Horton Plains National Park is located at an elevation of 2,100–2,300 m (6,900–7,500 ft) and encompasses montane grassland and cloud forest. The area is a deeply researched biodiversity hotspot with many species endemic to the region. Situated 32 km from Nuwara Eliya, known earlier as Maha Eliya Thenna (Great Open Plains) it was renamed after the then Governor Sir Robert Wilmot Horton travelled here for a meeting with a local Chieftain in 1834. The local population residing around this area used to ascend the mountains to mine gems, iron ore and fell timber. This came to an end in 1873 when a Government order was issued to “ to leave all montane forests above 5,000 ft undisturbed”. Horton Plains was designated a wildlife sanctuary 1969 and because of its biodiversity wealth was elevated to a National Park in 1988. Folklore states that the plateau was the landing spot of King Ravana’s helicopter “Dandumonaraya” put to nefarious use during the abduction of Princess Sita.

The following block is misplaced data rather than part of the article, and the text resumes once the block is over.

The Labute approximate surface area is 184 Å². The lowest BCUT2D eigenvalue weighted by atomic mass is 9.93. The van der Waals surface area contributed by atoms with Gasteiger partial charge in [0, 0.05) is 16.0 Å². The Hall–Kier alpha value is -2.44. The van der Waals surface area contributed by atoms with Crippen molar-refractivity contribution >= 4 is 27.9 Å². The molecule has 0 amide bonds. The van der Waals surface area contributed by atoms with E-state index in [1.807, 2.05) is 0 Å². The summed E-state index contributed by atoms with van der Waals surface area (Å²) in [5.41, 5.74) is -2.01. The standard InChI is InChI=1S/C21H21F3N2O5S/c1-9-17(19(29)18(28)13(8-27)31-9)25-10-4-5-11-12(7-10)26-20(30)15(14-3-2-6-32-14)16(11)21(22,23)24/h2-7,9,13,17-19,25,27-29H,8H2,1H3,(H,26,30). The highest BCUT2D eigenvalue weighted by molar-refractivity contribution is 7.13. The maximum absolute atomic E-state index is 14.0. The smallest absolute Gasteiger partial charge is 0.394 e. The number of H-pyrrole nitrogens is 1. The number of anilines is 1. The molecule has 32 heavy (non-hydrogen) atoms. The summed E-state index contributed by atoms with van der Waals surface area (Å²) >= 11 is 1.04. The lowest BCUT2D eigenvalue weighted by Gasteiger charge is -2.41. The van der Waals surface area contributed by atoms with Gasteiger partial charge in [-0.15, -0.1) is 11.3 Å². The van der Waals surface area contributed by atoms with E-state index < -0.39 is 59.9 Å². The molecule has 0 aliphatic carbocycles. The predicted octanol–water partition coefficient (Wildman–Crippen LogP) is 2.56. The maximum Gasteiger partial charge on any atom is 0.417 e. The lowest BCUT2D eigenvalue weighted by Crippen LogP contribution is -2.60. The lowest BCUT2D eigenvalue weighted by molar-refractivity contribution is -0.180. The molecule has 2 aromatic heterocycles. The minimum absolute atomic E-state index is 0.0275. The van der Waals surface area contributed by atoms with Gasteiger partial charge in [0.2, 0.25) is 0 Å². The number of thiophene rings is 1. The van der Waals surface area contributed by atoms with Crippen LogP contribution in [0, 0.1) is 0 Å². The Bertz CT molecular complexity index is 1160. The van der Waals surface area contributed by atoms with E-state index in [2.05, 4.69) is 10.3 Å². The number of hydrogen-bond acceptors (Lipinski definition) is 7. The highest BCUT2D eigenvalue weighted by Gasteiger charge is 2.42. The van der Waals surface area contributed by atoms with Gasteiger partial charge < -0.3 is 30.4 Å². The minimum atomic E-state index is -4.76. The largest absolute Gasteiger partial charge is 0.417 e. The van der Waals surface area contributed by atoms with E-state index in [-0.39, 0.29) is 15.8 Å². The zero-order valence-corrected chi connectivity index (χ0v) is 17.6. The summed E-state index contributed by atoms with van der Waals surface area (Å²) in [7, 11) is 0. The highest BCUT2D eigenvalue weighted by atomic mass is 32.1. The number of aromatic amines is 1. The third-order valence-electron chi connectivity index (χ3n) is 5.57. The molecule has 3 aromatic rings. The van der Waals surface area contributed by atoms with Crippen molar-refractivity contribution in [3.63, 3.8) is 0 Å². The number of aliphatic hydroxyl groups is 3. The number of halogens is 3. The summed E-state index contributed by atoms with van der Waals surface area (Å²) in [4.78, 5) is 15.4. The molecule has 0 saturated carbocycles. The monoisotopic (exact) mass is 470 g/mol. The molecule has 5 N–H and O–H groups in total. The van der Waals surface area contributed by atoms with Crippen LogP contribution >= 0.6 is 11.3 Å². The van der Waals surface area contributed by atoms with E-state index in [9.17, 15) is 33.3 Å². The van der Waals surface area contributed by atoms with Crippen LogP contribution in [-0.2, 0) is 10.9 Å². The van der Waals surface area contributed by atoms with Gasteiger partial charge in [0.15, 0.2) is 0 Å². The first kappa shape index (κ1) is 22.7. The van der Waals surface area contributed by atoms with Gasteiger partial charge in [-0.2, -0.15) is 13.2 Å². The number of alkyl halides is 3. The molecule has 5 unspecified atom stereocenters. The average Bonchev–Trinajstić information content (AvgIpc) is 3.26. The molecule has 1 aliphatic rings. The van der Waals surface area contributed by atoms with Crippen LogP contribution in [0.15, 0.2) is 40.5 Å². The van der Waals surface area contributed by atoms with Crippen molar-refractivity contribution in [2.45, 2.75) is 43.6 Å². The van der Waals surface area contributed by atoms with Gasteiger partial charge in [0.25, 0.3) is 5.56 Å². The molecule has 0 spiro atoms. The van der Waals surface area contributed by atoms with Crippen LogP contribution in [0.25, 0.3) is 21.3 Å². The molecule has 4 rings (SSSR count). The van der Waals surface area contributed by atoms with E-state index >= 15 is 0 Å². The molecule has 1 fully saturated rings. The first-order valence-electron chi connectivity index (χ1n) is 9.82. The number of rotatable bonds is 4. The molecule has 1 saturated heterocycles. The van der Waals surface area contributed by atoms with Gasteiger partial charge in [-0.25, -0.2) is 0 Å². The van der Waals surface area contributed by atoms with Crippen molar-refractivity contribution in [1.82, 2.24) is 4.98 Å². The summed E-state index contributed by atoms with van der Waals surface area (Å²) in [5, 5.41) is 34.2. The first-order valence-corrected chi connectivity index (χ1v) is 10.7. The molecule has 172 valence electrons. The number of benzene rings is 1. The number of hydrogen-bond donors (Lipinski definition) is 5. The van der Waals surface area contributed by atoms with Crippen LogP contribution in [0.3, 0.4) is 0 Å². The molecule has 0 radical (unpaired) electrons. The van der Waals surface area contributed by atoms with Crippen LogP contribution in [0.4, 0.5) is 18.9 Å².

Horton Plains comes to a sudden end at World's End and Baker's Falls are spectacular tourist attractions all in a mornings walking trek. Though not the actual world’s end, the sheer drop of about 1,200m can make one easily think so and visitors are warned to be extremely cautious and resist the temptation to take selfies.
On a clear day you can see the Indian Ocean 81 km to the south. The entire round trip ramble of 9.5km would take a leisurely 3 hours through the plains, Worlds end to Baker’s Falls and back to the park entrance. One is advised to get into warm clothing and good walking shoes and be there early to avoid the mist.